The Appeal of Symbols

A symbol remains a perpetual challenge to our thoughts and feelings. That probably explains why a symbolic work is so stimulating, why it grips us so intensely, but also why it seldom affords us a purely aesthetic enjoyment.

A work that is manifestly not symbolic appeals much more to our aesthetic sensibility because it is complete in itself and fulfils its purpose.

[C.G. Jung]
On the Relation of Analytical Psychology to Poetry
found in The Norton Anthology: Theory and Criticism
, p.998

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Vision researchers have suggested [...] that the pleasing visual motifs used in art and decoration exaggerate these patterns, which tell the brain that the visual system is functioning properly and analyzing the world accurately.

Some of the motifs may belong to a search image for the optimal human habitat, a savanna: open grassland dotted with trees and bodies of water and inhabited by animals and flowering fruiting plants.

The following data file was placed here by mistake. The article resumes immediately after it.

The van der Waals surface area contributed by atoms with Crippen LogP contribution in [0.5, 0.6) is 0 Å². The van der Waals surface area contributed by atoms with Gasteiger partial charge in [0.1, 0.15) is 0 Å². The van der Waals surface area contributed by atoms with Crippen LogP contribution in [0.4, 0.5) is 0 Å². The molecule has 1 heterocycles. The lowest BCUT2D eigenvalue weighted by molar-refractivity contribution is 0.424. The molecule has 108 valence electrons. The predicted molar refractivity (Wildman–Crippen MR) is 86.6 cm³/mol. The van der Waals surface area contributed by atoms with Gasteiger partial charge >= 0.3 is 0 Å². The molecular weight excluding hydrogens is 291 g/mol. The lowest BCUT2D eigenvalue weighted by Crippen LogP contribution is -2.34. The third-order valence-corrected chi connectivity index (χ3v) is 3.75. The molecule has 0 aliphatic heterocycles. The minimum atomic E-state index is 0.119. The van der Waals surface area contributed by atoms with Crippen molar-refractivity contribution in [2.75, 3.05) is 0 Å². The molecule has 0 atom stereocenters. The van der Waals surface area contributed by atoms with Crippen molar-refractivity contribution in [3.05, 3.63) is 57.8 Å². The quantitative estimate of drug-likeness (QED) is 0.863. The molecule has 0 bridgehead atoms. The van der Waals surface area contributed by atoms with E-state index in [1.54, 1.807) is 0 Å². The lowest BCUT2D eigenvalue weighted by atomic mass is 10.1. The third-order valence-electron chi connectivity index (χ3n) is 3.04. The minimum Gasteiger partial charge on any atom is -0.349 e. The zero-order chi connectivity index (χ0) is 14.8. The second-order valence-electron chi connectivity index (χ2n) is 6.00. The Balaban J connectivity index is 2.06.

By the same logic, tonal and rhythmic patterns in music may tap into mechanisms used by the auditory system to organize the world of sound.

[Steven Pinker]
The Blank Slate ('The Arts'), p.405

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A wry demonstration of the universality of basic visual tastes came from a 1993 stunt by two artists, Vitaly Komar and Alexander Melamid, who used marketing research polls to assess American's taste in art.

They asked respondents about their preferences in colour, subject matter, composition, and style, and found considerable uniformity. People said they liked realistic, smoothly painted landscapes in green and blue containing animals, women, children, and heroic figures.

When the painters replicated the polling in nine other countries [...] they found pretty much the same preferences: an idealized landscape, like the ones on calendars, and only minor substitutions from the American standard.

What is even more interesting is that these McPaintings exemplify the kind of landscape that had been characterized as optimal for our species by researchers in evolutionary aesthetics.

[Steven Pinker]
The Blank Slate ('The Arts'), p.408-9

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